Offline is the New Online
Posted on December 19, 2012
Published by The Wall Street Journal
1. There will be many more companies started by college students and recent graduates. Students are eager to build businesses rather than getting corporate work experience first. Startups are the new Goldman Sachs.
During the past two weeks, I spoke on two panels run by universities that prepare students to become entrepreneurs. Harvard Business School’s Entrepreneurship Conference and Florida International University’s AVCC invited top founders, executives and VCs to share their knowledge in front of eager students who asked relevant and smart questions. And there are many more of these types of events.
I see students’ LinkedIn profiles including the title “entrepreneur;” it seems to be cool to be one. Millennials appear to find it much more appealing to adapt to an uncertain work schedule than to a tight corporate structure (and if you think about it, after the financial crash, one is not more secure or certain than the other, anyway).
Now, universities truly embrace failure: I learned from one of my smart and ambitious mentees Sunday morning over tea in Brooklyn that Harvard allows MBA dropouts to come back for up to five years. That is amazing. So besides a cool thing to do (one could credit Mark Zuckerberg for starting that trend), dropout risk has been reduced to zero for both sides. The dropout can return if things don’t work out and help future students gain insight into real world experiences.
2. More companies start with design and implementing UX culture from the very beginning, understanding design as more than just look and feel, but as a user-friendly process (navigation, flow) that enables users to easily achieve their goals (inspiration, information, learning and shopping, among many others).
At Kollabora, I hired two designers (a web/UX and a graphic designer) in the very beginning. They work very closely with our tech team (our web/UX designer does front-end development as well), business development, marketing and content people. Design is not an afterthought; it is at the very center of our operation, helping all departments achieve their goals.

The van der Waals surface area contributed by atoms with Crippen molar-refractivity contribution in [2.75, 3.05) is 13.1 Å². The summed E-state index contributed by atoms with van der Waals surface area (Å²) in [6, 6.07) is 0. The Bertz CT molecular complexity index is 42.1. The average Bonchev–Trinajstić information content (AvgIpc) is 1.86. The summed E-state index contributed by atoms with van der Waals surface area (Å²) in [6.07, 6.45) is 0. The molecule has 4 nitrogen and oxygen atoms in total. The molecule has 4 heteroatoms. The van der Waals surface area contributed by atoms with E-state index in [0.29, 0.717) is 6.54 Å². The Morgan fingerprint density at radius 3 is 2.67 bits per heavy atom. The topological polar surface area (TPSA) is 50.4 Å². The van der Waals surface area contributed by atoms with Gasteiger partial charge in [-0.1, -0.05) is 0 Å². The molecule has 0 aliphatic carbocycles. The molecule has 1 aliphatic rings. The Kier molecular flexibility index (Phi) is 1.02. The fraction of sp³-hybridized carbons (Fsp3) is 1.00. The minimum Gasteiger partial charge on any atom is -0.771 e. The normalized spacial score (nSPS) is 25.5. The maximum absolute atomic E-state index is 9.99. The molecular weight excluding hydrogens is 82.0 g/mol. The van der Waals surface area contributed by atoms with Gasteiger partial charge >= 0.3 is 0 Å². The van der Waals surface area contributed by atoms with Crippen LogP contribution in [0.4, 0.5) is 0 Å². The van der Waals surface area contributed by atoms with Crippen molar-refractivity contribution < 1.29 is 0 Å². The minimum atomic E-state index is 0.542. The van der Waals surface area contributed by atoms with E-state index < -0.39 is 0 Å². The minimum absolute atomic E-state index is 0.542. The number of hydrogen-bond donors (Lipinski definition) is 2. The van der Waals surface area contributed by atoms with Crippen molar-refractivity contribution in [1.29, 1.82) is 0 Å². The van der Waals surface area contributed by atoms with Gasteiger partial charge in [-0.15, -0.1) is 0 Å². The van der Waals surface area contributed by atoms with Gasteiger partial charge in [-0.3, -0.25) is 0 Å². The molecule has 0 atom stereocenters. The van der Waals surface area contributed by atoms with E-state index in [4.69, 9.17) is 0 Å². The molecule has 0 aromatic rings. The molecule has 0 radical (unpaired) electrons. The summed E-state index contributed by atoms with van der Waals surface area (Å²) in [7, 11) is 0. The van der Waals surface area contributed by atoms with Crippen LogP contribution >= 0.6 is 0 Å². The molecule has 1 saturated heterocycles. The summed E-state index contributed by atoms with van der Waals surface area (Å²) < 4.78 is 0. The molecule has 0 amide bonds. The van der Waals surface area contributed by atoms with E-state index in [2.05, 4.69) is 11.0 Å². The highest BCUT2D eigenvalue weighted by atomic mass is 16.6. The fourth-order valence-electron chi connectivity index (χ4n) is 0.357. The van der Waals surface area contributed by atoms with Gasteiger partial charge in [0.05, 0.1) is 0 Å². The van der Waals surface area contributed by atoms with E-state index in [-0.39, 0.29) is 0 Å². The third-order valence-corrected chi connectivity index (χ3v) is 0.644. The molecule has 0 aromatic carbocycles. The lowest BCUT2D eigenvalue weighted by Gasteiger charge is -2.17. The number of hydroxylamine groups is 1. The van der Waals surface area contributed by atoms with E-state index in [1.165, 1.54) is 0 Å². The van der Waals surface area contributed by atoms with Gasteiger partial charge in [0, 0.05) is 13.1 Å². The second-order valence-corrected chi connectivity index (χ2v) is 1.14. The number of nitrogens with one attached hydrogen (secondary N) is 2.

On a train ride back from the HBS entrepreneurship conference, co-speaker and talented designer Robert Lenne (who formerly worked at IDEO) told me that the founder Carter Cleveland’s credo to be a design-led company is what attracted him to work at Art.sy. The result was a stunning websites that attracted stellar investors.
My friend Jeremy Fisher, from Wander, received submissions from more than 60 illustrators who visually expressed what his (then non-launched) product is about. It created a lot of buzz and traction and solidified his ability to raise $1.2 million from prominent VCs.
3. Offline is the new online. More and more startups will help to reorganize and facilitate activities and experiences away from the computer.
There will be more companies that organize and empower offline activities. A few set great examples and are starting a trend: from learning a new offline skill (Skillshare, Kollabora), gaining experiences and finding orientation (SideTour, Foursquare) to matchmaking (Maker’s Row, HowAboutWe).
At the same time, traditional (offline) industries will increasingly apply online tools to gain traction for their offline business (retailers, restaurants). An example is the BBQ restaurant I invested in. Its owner first used Launchrock to register potential guests, and then built a page to pre-sale brisket over the web that would then be consumed in his restaurant. Further, more post-Groupon companies will form that give offline companies access to sustainable tools that help them gain more visibility online (i.e. Small Knots, Peek).